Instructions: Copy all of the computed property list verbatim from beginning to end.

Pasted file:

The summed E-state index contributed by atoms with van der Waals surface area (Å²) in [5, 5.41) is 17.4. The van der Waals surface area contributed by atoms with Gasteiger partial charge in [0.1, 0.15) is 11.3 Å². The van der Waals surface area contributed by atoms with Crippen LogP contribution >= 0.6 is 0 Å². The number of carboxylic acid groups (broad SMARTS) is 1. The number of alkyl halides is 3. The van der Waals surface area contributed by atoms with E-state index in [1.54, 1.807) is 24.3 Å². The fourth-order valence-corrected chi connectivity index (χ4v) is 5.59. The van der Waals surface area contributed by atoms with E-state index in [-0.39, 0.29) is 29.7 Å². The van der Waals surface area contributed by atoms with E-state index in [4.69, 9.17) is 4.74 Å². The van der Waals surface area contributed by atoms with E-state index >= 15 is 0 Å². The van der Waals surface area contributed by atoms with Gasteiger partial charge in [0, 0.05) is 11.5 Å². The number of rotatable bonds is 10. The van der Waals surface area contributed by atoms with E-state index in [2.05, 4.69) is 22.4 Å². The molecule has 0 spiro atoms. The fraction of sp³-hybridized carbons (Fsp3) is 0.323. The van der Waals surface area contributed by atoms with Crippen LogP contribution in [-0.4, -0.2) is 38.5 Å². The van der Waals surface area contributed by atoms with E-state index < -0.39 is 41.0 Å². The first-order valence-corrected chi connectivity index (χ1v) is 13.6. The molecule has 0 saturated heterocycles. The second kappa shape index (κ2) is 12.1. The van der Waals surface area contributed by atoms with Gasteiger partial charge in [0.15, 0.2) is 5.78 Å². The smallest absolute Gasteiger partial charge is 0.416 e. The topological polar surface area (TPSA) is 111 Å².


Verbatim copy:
The summed E-state index contributed by atoms with van der Waals surface area (Å²) in [5, 5.41) is 17.4. The van der Waals surface area contributed by atoms with Gasteiger partial charge in [0.1, 0.15) is 11.3 Å². The van der Waals surface area contributed by atoms with Crippen LogP contribution >= 0.6 is 0 Å². The number of carboxylic acid groups (broad SMARTS) is 1. The number of alkyl halides is 3. The van der Waals surface area contributed by atoms with E-state index in [1.54, 1.807) is 24.3 Å². The fourth-order valence-corrected chi connectivity index (χ4v) is 5.59. The van der Waals surface area contributed by atoms with E-state index in [-0.39, 0.29) is 29.7 Å². The van der Waals surface area contributed by atoms with E-state index in [4.69, 9.17) is 4.74 Å². The van der Waals surface area contributed by atoms with E-state index >= 15 is 0 Å². The van der Waals surface area contributed by atoms with Gasteiger partial charge in [0, 0.05) is 11.5 Å². The number of rotatable bonds is 10. The van der Waals surface area contributed by atoms with E-state index in [2.05, 4.69) is 22.4 Å². The molecule has 0 spiro atoms. The fraction of sp³-hybridized carbons (Fsp3) is 0.323. The van der Waals surface area contributed by atoms with Crippen LogP contribution in [-0.4, -0.2) is 38.5 Å². The van der Waals surface area contributed by atoms with E-state index < -0.39 is 41.0 Å². The first-order valence-corrected chi connectivity index (χ1v) is 13.6. The molecule has 0 saturated heterocycles. The second kappa shape index (κ2) is 12.1. The van der Waals surface area contributed by atoms with Gasteiger partial charge in [0.15, 0.2) is 5.78 Å². The smallest absolute Gasteiger partial charge is 0.416 e. The topological polar surface area (TPSA) is 111 Å².